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Heart-pounding views: Flightseeing in the Northwest Territories

Nahanni National Park - Credit: George Fischer

If you really want to understand the Northwest Territories, you should climb to lofty heights. For it is only the bird's eye perspective that reveals the impressive country in Canada's North in all its glory.

Small planes take off from many communities for spectacular flightseeing tours. They promise a breathtaking view of unique landscapes, the scale of which you can't even remotely imagine from the ground. Steep peaks and plunging waterfalls loom in view. Huge herds of bison and caribou pass directly beneath the viewers. Remote ghost towns that have all but disappeared from the map come to life. Legendary lakes and swamps spread out on the horizon. When you land back on the ground after an hour (or maybe a day), you will have seen incredible things and looked beyond the boundaries of the world. The heart beats faster, not only during the flight, but sustainably - for Canada's North.

Here are the top 5 flightseeing adventures in the Northwest Territories:

#5 Canol Trail

This is a flight through history: Departing from the town of Norman Wells, your flightseeing tour will take you twisting through the Mackenzie Mountains, tracing the Canol Trail – a ghostly military-supply route carved through impossible country during the frenzy of World War Two.

You'll witness the mouldering evidence of this monumental endeavour – airstrips, barracks, old army trucks, and remnants of the road-bed. Plus, you'll see famous Dodo Canyon, proud Carcajou Falls, and wild critters (like grizzlies, caribou, moose and mountain sheep) that have never laid eyes on a human being.

Carcajou Falls - Credit: Geri Sigl

#4 The East Arm

The East Arm of Great Slave may be the most scenic swath of lakeshore in Canada. Guarded by Canada's newest national park, Thaidene Nene National Park Reserve, the glorious East Arm of Great Slave Lake is 27,000 square kilometres of spectacular and pristine waterways, forests and Canadian Shield.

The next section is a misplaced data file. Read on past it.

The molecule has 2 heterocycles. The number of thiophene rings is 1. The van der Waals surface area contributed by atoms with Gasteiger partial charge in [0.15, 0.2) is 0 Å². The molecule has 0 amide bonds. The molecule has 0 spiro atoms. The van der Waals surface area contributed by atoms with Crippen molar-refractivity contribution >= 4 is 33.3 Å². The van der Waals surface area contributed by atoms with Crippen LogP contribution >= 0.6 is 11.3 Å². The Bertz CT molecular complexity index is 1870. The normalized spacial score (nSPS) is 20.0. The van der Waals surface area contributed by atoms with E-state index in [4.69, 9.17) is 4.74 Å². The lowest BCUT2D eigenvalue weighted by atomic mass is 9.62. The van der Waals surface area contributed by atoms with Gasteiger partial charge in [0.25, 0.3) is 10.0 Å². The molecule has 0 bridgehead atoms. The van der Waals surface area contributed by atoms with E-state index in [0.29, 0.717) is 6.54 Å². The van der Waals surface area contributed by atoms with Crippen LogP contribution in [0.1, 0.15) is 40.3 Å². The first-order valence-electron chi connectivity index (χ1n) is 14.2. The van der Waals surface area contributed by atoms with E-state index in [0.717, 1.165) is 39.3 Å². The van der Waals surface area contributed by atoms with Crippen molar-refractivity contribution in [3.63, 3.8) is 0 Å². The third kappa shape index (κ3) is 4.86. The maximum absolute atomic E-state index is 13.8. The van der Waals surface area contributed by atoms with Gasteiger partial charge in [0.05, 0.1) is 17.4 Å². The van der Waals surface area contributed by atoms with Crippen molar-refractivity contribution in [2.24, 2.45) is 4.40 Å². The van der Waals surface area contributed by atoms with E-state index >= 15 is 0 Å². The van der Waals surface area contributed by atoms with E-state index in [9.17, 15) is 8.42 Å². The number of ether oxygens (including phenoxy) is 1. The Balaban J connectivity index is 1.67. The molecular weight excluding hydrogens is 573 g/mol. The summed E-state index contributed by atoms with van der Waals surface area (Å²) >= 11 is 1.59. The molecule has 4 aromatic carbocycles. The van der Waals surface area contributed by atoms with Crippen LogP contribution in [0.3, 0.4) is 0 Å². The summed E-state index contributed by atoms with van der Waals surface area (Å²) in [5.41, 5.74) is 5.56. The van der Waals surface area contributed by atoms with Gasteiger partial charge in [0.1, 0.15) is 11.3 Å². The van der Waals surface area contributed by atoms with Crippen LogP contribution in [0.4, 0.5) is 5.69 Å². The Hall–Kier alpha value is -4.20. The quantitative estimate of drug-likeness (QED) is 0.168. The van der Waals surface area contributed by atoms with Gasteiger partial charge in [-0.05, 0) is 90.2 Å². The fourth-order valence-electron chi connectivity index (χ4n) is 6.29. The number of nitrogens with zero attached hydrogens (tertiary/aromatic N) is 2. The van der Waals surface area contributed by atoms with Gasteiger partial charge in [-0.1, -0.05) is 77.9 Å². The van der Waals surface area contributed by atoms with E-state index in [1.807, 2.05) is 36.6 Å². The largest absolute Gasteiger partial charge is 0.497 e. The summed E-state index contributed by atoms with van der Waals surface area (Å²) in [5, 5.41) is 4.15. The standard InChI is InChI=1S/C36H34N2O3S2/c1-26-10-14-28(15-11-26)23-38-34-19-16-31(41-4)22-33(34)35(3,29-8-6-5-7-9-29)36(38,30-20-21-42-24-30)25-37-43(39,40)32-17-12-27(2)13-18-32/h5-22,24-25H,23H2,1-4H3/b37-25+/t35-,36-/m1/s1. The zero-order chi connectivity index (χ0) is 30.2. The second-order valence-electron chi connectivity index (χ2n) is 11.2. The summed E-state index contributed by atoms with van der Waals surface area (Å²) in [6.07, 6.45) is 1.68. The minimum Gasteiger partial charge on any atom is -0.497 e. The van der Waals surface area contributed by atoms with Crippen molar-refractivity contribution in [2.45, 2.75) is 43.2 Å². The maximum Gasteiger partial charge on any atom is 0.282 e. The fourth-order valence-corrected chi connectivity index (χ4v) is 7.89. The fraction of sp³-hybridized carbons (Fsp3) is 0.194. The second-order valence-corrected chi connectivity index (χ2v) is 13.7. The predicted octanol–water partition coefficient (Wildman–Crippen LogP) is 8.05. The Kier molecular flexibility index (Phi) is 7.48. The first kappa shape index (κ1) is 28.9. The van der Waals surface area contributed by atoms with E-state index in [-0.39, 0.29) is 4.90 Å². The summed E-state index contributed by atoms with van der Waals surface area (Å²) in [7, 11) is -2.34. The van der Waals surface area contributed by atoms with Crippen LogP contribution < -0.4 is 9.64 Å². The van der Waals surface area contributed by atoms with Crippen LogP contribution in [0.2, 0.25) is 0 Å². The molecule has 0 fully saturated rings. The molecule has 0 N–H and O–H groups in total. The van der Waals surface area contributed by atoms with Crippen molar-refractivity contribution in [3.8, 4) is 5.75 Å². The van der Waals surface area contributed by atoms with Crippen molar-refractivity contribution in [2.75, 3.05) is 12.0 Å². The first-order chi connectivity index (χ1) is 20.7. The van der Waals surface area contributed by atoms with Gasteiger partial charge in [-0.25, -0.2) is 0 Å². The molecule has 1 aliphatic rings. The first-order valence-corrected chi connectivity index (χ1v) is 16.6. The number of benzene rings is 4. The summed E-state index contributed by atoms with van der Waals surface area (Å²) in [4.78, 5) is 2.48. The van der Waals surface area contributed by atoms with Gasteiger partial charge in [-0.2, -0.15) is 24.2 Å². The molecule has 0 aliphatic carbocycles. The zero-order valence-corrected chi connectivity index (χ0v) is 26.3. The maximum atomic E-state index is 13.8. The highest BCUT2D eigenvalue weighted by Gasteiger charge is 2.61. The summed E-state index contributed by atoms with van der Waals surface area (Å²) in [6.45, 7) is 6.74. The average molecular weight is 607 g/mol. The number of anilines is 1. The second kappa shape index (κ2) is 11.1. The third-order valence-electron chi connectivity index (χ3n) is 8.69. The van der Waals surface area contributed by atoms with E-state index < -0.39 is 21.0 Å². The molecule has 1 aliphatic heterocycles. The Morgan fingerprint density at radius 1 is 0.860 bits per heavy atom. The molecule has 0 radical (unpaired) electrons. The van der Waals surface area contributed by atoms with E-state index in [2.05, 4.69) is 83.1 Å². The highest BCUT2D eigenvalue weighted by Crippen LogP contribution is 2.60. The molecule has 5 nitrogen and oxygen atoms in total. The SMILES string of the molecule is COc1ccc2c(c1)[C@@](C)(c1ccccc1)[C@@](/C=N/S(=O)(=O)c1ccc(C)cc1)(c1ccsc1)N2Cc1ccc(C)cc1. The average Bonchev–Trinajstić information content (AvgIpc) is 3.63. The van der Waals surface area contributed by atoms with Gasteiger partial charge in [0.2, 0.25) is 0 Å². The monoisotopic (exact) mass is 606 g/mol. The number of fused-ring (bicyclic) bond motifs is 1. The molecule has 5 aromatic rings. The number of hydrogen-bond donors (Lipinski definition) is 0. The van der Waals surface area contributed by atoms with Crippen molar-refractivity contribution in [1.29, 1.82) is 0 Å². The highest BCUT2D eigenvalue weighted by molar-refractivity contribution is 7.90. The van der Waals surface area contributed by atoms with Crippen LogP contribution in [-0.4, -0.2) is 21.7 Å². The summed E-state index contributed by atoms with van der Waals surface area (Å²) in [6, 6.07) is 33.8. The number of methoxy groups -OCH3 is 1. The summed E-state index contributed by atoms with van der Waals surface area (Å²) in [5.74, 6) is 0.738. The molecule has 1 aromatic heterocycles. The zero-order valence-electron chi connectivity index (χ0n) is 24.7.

Taking off from Yellowknife, you'll soar over this glittering expanse of trout-filled bays, cliff-flanked channels, and red-rock island. Below you'll see sailboats leaning against the breeze, fishing lodges busy with anglers, and historic outposts from the North's explorer-past. Muskoxen, moose and bears are often spotted here. Pure glory: a paradise, in blue, green and gold. It's the prettiest sight you'll ever see, from the perfect vantage point, a thousand feet high and floating.

East Arm of Great Slave Lake - Credit: Corey Myers & NWT Tourism

#3 Wood Buffalo National Park

Here it is: the biggest protected area in North America, rolling out before you like a canvas of grandeur. Wood Buffalo has just a handful of roads, meaning most of this Switzerland-sized park can only be experienced from the air.

You'll see the furious house-high waves of the Slave River Rapids, the glittering and otherworldly Salt Plains, and the biologically teeming Peace-Athabasca Delta – Earth's greatest inland estuary. You'll also see the park's namesakes: the biggest herd of wild bison left in North America, browsing the boreal plains and kicking up dust. To look down upon them is to peer backwards in time, into a pure and primordial age. Drink it in.

Woodbisons in Salt Plains in Wood Buffalo National Parks - Credit: Terry Parker

#2 The Mackenzie Delta

Just upstream from Inuvik, Canada's greatest river splits into a million tendrils and the whole world turns into water. Your pilot will guide you out over the Mackenzie Delta, weaving above its maze of channels and pointing out the birds and beasts that thrive in the liquid below. Farther along, there's the Arctic Ocean, often sheathed in ice, sometimes splashing with whales, and always wrapped in mystery as it stretches toward the pole.

Also here: pingos! Those famous, ice-filled hills, erupting from the tundra in Parks Canada's Pingo Canadian Landmark. And finally, plucky Tuktoyaktuk, our hub of Inuvialuit culture, perched precariously on the polar shore, proud of its title as the Northwest Territories' largest outpost north of the treeline.

Mackenzie Delta - Credit: Terry Parker

#1 Nahanni National Park

Nahanni is the granddaddy of all flightseeing destinations. When your plane rises from Fort Simpson, the famous features will soon leap into view. Your pilot will call out their names: the Headless Range. Deadmen Valley. Hell's Gate. Sunblood Peak, Lotus Flower Tower and the Cirque of the Unclimables. Little Doctor Lake. Scimitar Canyon. The Moose Ponds and Rabbitkettle Mound. And of course the centrepiece of it all, Virginia Falls, 30 stories high and roaring beneath your wingtip, too mighty to be believed.

It's a tour every Canadian should take at least once – a pilgrimage, almost. For everyone else, it will merely be the trip of a lifetime – promised!

Virginia Falls in Nahanni National Park - Credit: Darren Roberts

Further information on the Northwest Territories can be found at


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